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Tiki Central Forums ╗ ╗ Creating Tiki ╗ ╗ Other Crafts ╗ ╗ Digital art discussion
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Digital art discussion
Chuck Tatum is Tiki
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Joined: May 12, 2011
Posts: 1674
From: Southern Cailifornia
Posted: 2011-07-07 6:47 pm   Permalink

The Master speaks! since I have great respect and I also am a fan of Doug's work
I think his comments validate the digital art form.

If you think a computer replaces the artistic expression of a skilled artist, you don't know anything about computers.

I think this discussion is similar to the Vinyl vs Digital CD debate as opinion vs hard facts
collide etc.


 
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little lost tiki
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Joined: Jun 12, 2006
Posts: 7582
From: Orange,CA-right near the Circle!
Posted: 2011-07-08 08:12 am   Permalink

Quote:

On 2011-07-07 18:47, Chuck Tatum is Tiki wrote:
I think this discussion is similar to the Vinyl vs Digital CD debate as opinion vs hard facts
collide etc.



i think all artists should stick with Vinyl!


By the way.....
Great rant,Doug!
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MadDogMike
Grand Member (6 years)  

Joined: Mar 30, 2008
Posts: 7318
From: The Anvil of the Sun
Posted: 2011-07-08 09:25 am   Permalink

Do you find that the undo botton, the layers feature, and the ability to do multiple saves allows you more creative freedom? In spite of your best planning, do you sometimes dramatically change your composition in ways that you could not with a traditional painting? ie reverse an element and move it to the other side?
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Zeta
Grand Member (2 years)  

Joined: Feb 13, 2007
Posts: 2049
From: Atlantis/Basque Country/Spain/Mexico
Posted: 2011-07-08 09:32 am   Permalink

CD is like bad acid.
Viva la Vinyl!!!

There's no Ctrl Z in real life.

Can you imagine?:
Michelangelo di Buonaroti giving the final touches of "La Pieta" when suddenly he fucks up and brakes Mary's marble nose?
--No problem. he thinks, I will just Undo it.

Not.

It's back to square one.


Somethings are impossible to reproduce. That's the whole mystery of art and creation. Nobody but Dali could paint like Dali.
No Dali filter.
Art is like a fingerprint. No matter how great technology gets. It will never beat your finger dipped into blood and into a white surface. That's the real thing. The print. The other will always be REproduction. Like Plato's cave, or something... I dunno. It's ok to use technology in your art if you can create that technology.
Just like I think it's ok to eat meat if you kill the animal yourself.

I dunno. I do know digitalization of everything is making a lot of artists unemployed and killing the culture I like, replacing it with a fake overproduced electronic one, that only benefits the media and not it's creators. Like facebook, google, etc...

Keep it simple, keep it real. That's my motto.
Luddites unite!!!

P.S. Swamp Fire, great speech.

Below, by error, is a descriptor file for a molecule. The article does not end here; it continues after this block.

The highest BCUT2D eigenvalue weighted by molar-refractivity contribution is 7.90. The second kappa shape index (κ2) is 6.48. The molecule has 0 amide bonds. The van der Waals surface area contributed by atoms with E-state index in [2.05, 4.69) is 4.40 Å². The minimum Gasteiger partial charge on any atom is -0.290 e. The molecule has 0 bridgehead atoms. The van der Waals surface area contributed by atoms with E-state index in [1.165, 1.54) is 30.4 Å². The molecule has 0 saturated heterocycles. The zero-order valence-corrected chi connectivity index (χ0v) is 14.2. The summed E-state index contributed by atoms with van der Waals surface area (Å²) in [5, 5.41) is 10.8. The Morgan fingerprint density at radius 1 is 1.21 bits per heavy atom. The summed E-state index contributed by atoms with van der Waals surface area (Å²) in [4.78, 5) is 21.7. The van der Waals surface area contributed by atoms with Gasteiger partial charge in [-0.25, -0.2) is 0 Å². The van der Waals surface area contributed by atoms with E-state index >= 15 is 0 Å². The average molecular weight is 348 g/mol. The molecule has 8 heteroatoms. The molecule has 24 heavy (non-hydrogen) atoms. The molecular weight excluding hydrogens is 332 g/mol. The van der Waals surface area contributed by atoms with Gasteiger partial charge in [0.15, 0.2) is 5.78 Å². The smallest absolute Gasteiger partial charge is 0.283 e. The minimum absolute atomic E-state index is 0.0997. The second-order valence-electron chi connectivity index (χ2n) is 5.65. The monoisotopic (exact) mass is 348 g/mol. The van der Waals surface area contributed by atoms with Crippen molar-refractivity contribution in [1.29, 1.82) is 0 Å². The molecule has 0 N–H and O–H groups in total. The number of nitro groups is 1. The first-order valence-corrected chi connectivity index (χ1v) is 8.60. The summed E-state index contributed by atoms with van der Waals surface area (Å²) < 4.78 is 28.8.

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TikiG
Tiki Socialite

Joined: Jun 17, 2008
Posts: 1542
From: Riverside, California
Posted: 2011-07-08 10:06 am   Permalink

You know with all the discussion regarding digital vs traditional - I just thought about something interesting.

Digital today, in a visual and aural sense, is the standard of our modern time.

Digital is not strong in taste, smell or touch (at least at a pop consumer level at this time...can you imagine the future debates on the internet regarding digital taste, smell and touch?)

Thank God we're only talking visual and aural today!!

All art serves some kind of emotional response - even if its eventually thrown away in the trash.

The medium is in a sense just a window waiting for a reflection.
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THOR's
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Joined: Apr 30, 2004
Posts: 595
Posted: 2011-07-11 7:10 pm   Permalink

Man, oh Man....this subject for artist is pretty close to talkin' Religion and Politics! DANGEROUS! But have been hunched over both a computer and an drawing board for weeks and this is a perfect brain stretcher subject! lol!

I could write a 10 page speech on this subject, debating and supporting all these points. But I think what really hasn't been stated that is REALLY important is simply "CONTEXT". Artists know this. A certin "blue" changes it's appearance to the eye depending on what surrounds it...other color's saturation(brilliance), how it is lit, the values, hues...opacity...blah blah. Change any of these factors surrounding this "blue", the judgement of how we feel or "see" that color changes. Same with this subject.

My opinion on digital art is in this mind set above. It is a wonderful new tool..and it is also something "abused". It is both catalyst and crutch. In skilled hands..it expands new possibilities to a well trained artist in traditional art. It can also make a very unskilled artist able to make a very acceptable image..or a mediocre artist fabulous to many viewers who don't care how an image was made..they just react to the end product..etc.

Doug and other artist we know of in this "Tiki" Ohana are SKILLED ARTISTS. I see them work in many mediums..digital included. They understand strong fundamentals of creating an image and telling a story. So in that context, digital "paint" and design are just another tool. However, I feel Ernie (Grog's) frustration in a different context. Here's an example.